Swiss Chard, Potato and Cheese Gratin
This delicious gratin is known also known as quajado di pasi kon patata i keso (sfongo) in Ladino.
Swiss chard gratin of Turkish origin is characterized with small mounds of mashed potato and cheese mixture interspersed in a bed of Swiss chard, egg, cheese, and potato. It is traditionally served during Passover week, on Rosh HaShanah, and for the festival of Shavout. Served piping hot, this makes a wholesome light family meal.
- Brush a 14 x 10-inch (35 x 25 cm) earthenware ovenproof dish with oil.
- Dry the Swiss chard in batches in a salad spinner. Spread out the shredded chard on kitchen towels and pat gently ensuring that it is thoroughly dry. I like to do this step the night before so the leaves dry thoroughly.
- Put the potatoes in a pan with enough cold salted water to just cover. Bring to a boil. Cover, reduce the heat and simmer for 30-40 minutes or until tender when pierced with a knife. Drain and, whilst still hot (using a fork to hold the potato steady and tongs to peel off the skin), peel and return to the pan for about 1 minute to dry off any excess moisture. Put through a potato ricer. Divide the potato mixture into two thirds and set aside the remaining third.
- Preheat the oven to 350ºF (180ºC) and heat the oiled dish in the oven for 5 minutes.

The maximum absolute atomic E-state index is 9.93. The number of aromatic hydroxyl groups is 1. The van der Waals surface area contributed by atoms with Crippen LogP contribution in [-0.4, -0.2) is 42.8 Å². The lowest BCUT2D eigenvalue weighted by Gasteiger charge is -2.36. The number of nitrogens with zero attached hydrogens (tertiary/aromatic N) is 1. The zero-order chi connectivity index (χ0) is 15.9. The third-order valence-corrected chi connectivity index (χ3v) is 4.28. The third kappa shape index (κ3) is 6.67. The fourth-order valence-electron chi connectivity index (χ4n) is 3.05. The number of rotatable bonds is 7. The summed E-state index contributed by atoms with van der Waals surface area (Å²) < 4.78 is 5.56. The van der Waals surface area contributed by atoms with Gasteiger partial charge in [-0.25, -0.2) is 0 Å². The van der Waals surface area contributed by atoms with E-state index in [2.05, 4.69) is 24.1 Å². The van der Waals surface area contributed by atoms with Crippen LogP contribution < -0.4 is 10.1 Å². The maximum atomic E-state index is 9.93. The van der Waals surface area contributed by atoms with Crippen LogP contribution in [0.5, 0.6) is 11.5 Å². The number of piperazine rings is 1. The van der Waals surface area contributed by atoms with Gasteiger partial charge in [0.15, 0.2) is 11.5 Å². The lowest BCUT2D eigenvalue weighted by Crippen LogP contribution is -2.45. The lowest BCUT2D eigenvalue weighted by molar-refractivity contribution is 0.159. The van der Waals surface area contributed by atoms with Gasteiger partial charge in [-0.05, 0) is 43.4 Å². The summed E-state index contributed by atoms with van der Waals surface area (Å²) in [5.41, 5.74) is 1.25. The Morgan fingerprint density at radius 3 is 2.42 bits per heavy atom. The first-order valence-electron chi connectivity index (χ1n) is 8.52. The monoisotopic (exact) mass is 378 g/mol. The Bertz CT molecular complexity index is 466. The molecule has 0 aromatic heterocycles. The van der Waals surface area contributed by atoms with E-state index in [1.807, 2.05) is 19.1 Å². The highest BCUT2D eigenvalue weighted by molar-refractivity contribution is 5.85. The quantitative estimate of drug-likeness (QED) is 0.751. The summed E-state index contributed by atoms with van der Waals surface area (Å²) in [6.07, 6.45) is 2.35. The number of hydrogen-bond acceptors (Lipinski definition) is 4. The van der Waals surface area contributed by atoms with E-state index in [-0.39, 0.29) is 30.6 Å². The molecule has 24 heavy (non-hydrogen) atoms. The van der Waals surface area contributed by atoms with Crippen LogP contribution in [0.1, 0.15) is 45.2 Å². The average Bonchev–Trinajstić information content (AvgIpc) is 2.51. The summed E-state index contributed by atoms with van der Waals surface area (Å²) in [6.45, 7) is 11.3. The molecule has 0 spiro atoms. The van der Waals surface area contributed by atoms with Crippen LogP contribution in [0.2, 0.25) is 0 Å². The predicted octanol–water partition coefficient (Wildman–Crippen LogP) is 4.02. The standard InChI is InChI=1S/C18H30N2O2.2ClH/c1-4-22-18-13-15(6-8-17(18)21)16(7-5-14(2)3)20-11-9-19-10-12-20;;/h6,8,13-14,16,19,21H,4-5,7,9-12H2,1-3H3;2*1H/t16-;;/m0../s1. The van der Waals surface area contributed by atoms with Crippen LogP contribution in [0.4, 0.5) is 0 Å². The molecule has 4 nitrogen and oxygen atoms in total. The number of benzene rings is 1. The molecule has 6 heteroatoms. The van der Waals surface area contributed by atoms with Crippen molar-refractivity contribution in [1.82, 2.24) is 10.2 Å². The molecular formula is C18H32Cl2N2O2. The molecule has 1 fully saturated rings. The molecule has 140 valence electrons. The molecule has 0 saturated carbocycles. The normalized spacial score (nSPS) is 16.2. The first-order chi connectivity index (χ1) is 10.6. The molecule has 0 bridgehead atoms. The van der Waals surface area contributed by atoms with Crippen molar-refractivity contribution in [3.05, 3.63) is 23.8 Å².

- In a very large bowl, and using your hands, mix the Swiss chard with two-thirds of the mashed potato and 1 1/2 cups of grated mixed cheese, salt, and pepper. When evenly incorporated add the 7 beaten eggs and combine well.
- In another bowl, combine the remaining third of the mashed potato with 2 beaten eggs, the remaining 1/2 cup mixed cheeses and the milk. Season with salt and pepper. Mix well.
- Remove the heated dish from the oven and spread the Swiss chard and potato mixture evenly into the dish.
- With a spoon, scoop out golf ball-sized hollows in the layer of the Swiss chard and potato mixture spacing them evenly in rows about 1 inch (2.5cm) apart. Fill with teaspoonfuls of the potato and cheese mixture, forming small mounds.
- Sprinkle the gratin with cheese and dot with a few small knobs of butter. Bake for 50 minutes or until the top is crusty and golden brown. Serve directly from the dish, hot or cold, cut into squares.
Reprinted with permission from Stella’s Sephardic Table: Jewish family recipes from the Mediterranean island of Rhodes © 2012 by Stella Cohen, The Gerald & Marc Hoberman Collection. Photography by Marc Hoberman.
Sephardic cuisine expert, artist, textile designer, and cookery writer, Stella Cohen is a passionate ambassador for the Jewish community, dedicating her life to the celebration, preservation, and education of Sephardic values and traditions. Stella’s heart lies in Southern Africa as well as in the Mediterranean, as she was born and raised in Zimbabwe and has a family tree entrenched in Sephardic history. Her parents originate from Rhodes, Greece, and Marmaris, Turkey and she is the great-granddaughter of Yaacov Capouya, the Rabbi of Rhodes.
- Use ricotta or fresh goat’s cheese instead of feta for a blander taste.
- The volume of the trimmed Swiss chard seems large but it reduces significantly when cooked.